The DJ and Keyboards were the always-on-display musicians center stage, yet it was the stage right trumpeter (Angelina Ortiz) breathing heavy into her horn to signify changing winds that put such a bright spotlight on the sound design and other stagecraft charms of DREAM (Sound Design: Joseph E. Disbrow). She perched on a high stand in the middle of the motley Chicago crowd scattered on blankets and chairs in Chinatown’s Ping Tom Memorial Park. It was the very last performance of this year’s Chicago Shakespeare in the Parks. Heads turned — especially those of the many young children in the crowd — to look to the wind sound. This observer imagined that these youngest patrons were happily inhaling Shakespeare and theater for their very first time.
Shakespeare In the Parks Adaptation is Fast-Paced and Energetic
Starting and laced throughout with Puck’s hip-hop-style rap, this was an updated presentation of the Bard’s A Midsummer Night’s Dream. The ensemble ran out as Puck’s opening rap began. They dance on all three sides of the thrust stage, singing along and telegraphing this rendition of the classic with high octane energy.
Most of the actors did double duty, with super-talent Breon Arzell doing three. The character swaps were mostly signaled by quick changes of capes. The tale of Gods toying with humans, magic making mortals fall in and out of love in literal snaps, a Fairie Queen falling in love with an ass, and a play within a play, were all there—though this writer very much doubts that if you didn’t already know the story you would be able to follow it.
Then again, who cared? With circus flourishes lacing this throughout, and talent flashes aplenty, the cast didn’t seem too troubled by their lack of a coherent script adaptation. It was more a question to this reviewer of whether the many children in the audience were most smitten by Micah Figueroa when he spoke his Demetrius lines as he balanced on a gymnast’s ball, or when he donned a mule head to be Bottom. Or, maybe it was when he got into a tumbling battle with fellow gymnast-powered actor Deanna Myers? The spontaneous applause for the graceful Yin He dancers wafting colorful scarves signaled it was an especially huge crowd pleaser moment for this Chinatown audience.
Even in the super-fast pace of the story-telling, Arzell found a way to add a layer of wickedly subversive comedy by giving King Oberon the accent and demeanor of a White Southern plantation owner. How fun, you’d likely agree—and more, how true to the family entertainment genre, where both parents and children find much to enjoy, though they are likely getting jazzed at different moments.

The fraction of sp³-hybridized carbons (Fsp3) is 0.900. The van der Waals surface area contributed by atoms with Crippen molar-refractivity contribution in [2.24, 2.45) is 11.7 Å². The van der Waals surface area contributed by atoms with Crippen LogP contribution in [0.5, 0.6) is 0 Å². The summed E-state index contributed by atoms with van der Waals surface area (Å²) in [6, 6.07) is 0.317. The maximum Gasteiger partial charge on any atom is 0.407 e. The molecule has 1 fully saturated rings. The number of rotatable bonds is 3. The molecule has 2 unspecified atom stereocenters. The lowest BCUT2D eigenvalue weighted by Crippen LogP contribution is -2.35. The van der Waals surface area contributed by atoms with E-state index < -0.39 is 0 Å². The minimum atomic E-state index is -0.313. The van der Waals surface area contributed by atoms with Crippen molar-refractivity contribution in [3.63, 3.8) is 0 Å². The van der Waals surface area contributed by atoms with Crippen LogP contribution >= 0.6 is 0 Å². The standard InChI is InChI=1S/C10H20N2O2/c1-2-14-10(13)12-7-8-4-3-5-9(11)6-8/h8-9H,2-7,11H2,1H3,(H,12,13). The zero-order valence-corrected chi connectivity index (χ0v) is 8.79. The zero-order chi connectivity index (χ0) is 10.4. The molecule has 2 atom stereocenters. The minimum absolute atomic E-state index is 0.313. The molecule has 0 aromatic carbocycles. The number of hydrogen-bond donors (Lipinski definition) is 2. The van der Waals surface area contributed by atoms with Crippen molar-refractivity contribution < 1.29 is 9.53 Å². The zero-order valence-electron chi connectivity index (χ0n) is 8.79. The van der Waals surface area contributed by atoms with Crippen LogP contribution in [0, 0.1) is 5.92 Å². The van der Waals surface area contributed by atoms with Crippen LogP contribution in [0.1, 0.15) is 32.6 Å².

Shakespeare diehards should be forewarned that DREAM, like other Chicago Shakespeare in the Parks performances, isn’t really for them. This is classic family fun brought to you by Chicago Shakespeare Theater in collaboration with the Chicago Park District and corporate sponsors. Free and accessible—you too might agree with this Chicagoan reviewer that these are clearly tax dollars well spent.
This year’s Chicago Shakespeare in the Parks has now officially ended. Bookmark the Chicago Shakespeare Theater website to keep track of future performances summer of 2022.
Creative Facilitators: CRUZ GONZALEZ-CADEL, CAGE SEBASTIAN PIERRE, and PAIGE WHITSON-MARTINI
Original Music: JORIAH KWAMÉ
Scenic Design: FULTON STREET COLLECTIVE
Costume Design: GREGORY GRAHAM
Sound Design: JOSEPH E. DISBROW
Music Facilitator: PABLO DAVID LAUCERICA
Verse Coach: LARRY YANDO
Casting: BOB MASON
Production Stage Manager: LIZ ANNE LARSEN
Theseus/Oberon/Snug: BREON ARZELL
The Changeling Boy: BRASSEL CHANEY
Puck: DANIELLE DAVIS
Demetrius/Bottom: MICAH FIGUEROA
DJ: DJ JEREMY HEIGHTS
Fairy: RAVEN LEWIS
Enchantments: HANA LIU
Hermia/Flute: ASHLYN LOZANO
Electric Guitar: ISAIAH MARTINEZ
Enchantments: JANICE MEI
Lysander/Quince: DEANNA MYERS
Trumpet: ANGELINA ORTIZ
Percussion: TAINA RAMÍREZ
Soloist–Hip Hop: ME’LO THE GENERATION HERO
Helena/Titania: MJ D RAWLS
Piano: ADRIAN RUIZ
Percussion: MARÍA SARANGO
Enchantments: ANGELA TAM
Fairy: MARY THOMAS
Soloist–Vocal/Flautist: ALEXIS WILLIS
Enchantments: JESSICA ZHANG
Photos: Liz Lauren
About the Author: Amy Munice
Amy Munice is Editor-in-Chief and Co-Publisher of Picture This Post. She covers books, dance, film, theater, music, museums and travel. Prior to founding Picture This Post, Amy was a freelance writer and global PR specialist for decades—writing and ghostwriting thousands of articles and promotional communications on a wide range of technical and not-so-technical topics.
Amy hopes the magazine’s click-a-picture-to-read-a-vivid-account format will nourish those ever hunting for under-discovered cultural treasures. She especially loves writing articles about travel finds, showcasing works by cultural warriors of a progressive bent, and shining a light on bold, creative strokes by fledgling artists in all genres.